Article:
It was all so far from reality, he came off like Jalal Talabani (Iraq's president) claiming yesterday that by the end of this year (that would be four months from now), Iraq security forces will be in control of all 18 provinces. Rumsfeld's performance yesterday was refuted by the BBC report of William Patey (England's "outgoing ambassador in Baghdad) warning Tony Blair (poodle and prime minister) that civil war, not democracy, awaits Iraq. The BBC's Paul Wood characterized the document as "a devastating official assessment of the prospect for a peaceful Iraq, and stands in stark contrast to public rhetoric."
In the United States, John Abizaid (head of Centcom) testified to the Senate Armed Service Committee. Abizaid offered that "the sectarian violence is probably as bad as I've seen it. And that if not stopped, it is possible that Iraq could move toward civil war" (CNN). Reuters notes that Abizaid stated that a year ago this time, he never would have predicted the possibility of a civil war.
Looking at the Patey memo, Ewen MacAskill (Guardian of London) concludes "whatever happens, the vision set out for Iraq by George Bush before the invasion in 2003 of a beacon of democracy for the Middle East is not going to happen."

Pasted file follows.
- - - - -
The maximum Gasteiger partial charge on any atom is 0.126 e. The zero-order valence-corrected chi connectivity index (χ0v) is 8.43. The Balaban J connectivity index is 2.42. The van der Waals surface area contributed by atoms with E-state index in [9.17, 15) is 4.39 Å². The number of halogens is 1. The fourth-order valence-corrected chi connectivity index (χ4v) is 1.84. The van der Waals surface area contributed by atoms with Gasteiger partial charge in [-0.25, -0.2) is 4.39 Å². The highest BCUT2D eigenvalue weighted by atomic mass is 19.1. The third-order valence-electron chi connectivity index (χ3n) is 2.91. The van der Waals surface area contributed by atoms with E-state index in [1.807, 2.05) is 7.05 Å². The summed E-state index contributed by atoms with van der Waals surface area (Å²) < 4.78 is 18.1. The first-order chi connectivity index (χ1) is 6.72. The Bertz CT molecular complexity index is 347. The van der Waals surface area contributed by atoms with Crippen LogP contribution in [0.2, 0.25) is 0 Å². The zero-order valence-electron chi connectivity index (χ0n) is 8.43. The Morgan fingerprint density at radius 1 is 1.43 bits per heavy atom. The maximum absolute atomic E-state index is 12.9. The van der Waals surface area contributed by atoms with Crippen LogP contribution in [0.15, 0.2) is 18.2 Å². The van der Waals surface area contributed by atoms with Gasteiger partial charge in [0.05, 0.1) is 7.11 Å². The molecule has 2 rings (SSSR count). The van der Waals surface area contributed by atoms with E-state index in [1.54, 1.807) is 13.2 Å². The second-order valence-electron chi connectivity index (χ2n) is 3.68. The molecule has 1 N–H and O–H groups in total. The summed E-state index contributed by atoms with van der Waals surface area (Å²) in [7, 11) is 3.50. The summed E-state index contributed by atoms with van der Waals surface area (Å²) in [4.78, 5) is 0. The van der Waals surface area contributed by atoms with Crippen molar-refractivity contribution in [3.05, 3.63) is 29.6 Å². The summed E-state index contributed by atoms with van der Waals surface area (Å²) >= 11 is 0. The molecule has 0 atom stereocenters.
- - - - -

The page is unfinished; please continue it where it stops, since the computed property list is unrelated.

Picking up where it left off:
And in Iraq? The BBC's Paul Wood probably best sums up life in Iraq post-invasion:
"An Iraqi man, Ahmed Muktar, told me a typical story of these times. His family fled sectarian violence in the suburb of Dora. But his brother-in-law returned to check on his house. He was kidnapped. The police, the hospitals, the morgues - none had any official record of the missing man. So his family went to the dumping ground for bodies on the edge of Dora. There they found him, amid a pile of 50 corpses, hands tied behind his back, shot in the head. They had to recover him while under constant automatic fire, the police and troops nearby too scared to help."
Reuters reports that a new US target is apparently the followers of Moqtada al-Sadr:
"U.S. troops opened fir on a convoy carrying supporters of radical Shi'ite cleric, Moqtada al-Sadr . . . wounding at least 16 people." CNN notes a Wednesday home invasion that led to four dead in Wajihiya. Reuters notes that it was the home of a police officer (apparently not home) and the dead were three women and one man (not the police officer).
The worst known took place in Baghad. AP reports that "at least 12 people" are dead and 29 wounded from a bomb "hidden in a parked motorcycle." The BBC notes that the explosion "set ablaze" surrounding shops.